Question special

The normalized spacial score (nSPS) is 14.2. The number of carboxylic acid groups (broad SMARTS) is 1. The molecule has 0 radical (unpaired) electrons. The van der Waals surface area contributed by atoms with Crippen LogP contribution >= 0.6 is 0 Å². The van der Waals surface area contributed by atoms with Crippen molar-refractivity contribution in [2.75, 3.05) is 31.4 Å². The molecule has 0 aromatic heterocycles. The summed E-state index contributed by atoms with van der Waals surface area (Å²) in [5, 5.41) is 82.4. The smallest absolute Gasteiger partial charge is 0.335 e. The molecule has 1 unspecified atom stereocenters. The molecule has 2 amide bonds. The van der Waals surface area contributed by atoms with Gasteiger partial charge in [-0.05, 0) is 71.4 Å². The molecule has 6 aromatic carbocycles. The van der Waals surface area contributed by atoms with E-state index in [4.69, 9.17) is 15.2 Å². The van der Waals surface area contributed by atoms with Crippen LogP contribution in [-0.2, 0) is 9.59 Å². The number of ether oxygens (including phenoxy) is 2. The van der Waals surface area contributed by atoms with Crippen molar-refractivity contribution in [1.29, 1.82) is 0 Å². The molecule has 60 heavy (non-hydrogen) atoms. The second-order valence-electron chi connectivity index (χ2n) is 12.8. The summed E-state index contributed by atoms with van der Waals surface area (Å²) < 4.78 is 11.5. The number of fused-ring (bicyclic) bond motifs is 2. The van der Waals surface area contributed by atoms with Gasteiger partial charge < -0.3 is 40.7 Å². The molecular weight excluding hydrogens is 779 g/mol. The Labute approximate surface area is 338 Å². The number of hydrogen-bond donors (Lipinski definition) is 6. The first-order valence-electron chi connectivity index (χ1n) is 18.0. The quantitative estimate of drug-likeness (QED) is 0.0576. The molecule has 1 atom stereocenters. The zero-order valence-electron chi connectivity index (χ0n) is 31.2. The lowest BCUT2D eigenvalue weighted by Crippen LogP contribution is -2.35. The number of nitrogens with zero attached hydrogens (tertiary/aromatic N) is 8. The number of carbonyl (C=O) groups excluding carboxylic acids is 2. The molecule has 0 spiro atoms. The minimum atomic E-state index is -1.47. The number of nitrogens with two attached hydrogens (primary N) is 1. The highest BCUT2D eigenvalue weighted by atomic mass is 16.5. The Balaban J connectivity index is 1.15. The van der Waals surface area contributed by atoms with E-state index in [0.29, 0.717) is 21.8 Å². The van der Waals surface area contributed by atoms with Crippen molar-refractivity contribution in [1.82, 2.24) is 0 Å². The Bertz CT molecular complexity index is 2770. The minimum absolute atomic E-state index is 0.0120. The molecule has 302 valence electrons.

Relationship conflict – disagreement that arises not about the work at hand, but rather from the relationships between the parties – is rarely productive. This type of conflict is inherently emotionally laden and perhaps the most difficult to manage. At work, relationship conflict may arise from prior task or process conflicts taken to extremes or left unaddressed. A key step in managing relationship conflict is recognizing which type of conflict you are encountering. In reality, most conflicts involve some component of all three types of conflict (task, process, relationship); determining which type is the main driver of the conflict helps inform your approach to management. Christiana has already given practical suggestions for how to approach task and process conflict. In contrast to the in-the-moment approach to task and process conflict, relationship conflict often requires allowing some period of time to pass to allow tensions to ease and ensure an appropriately private environment for discussion. It can be helpful to frame the discussion with common goals (“We both want to provide excellent care to our mutual patients...”) and acknowledgement that prior experiences are affecting your ability to meet those goals (“I think our time working together in the ICU could have gone better, and I worry that it is affecting how we work together now...”) before discussing what went well, what didn’t go well, how each party contributed, and one or two specific points that each party could improve upon going forward.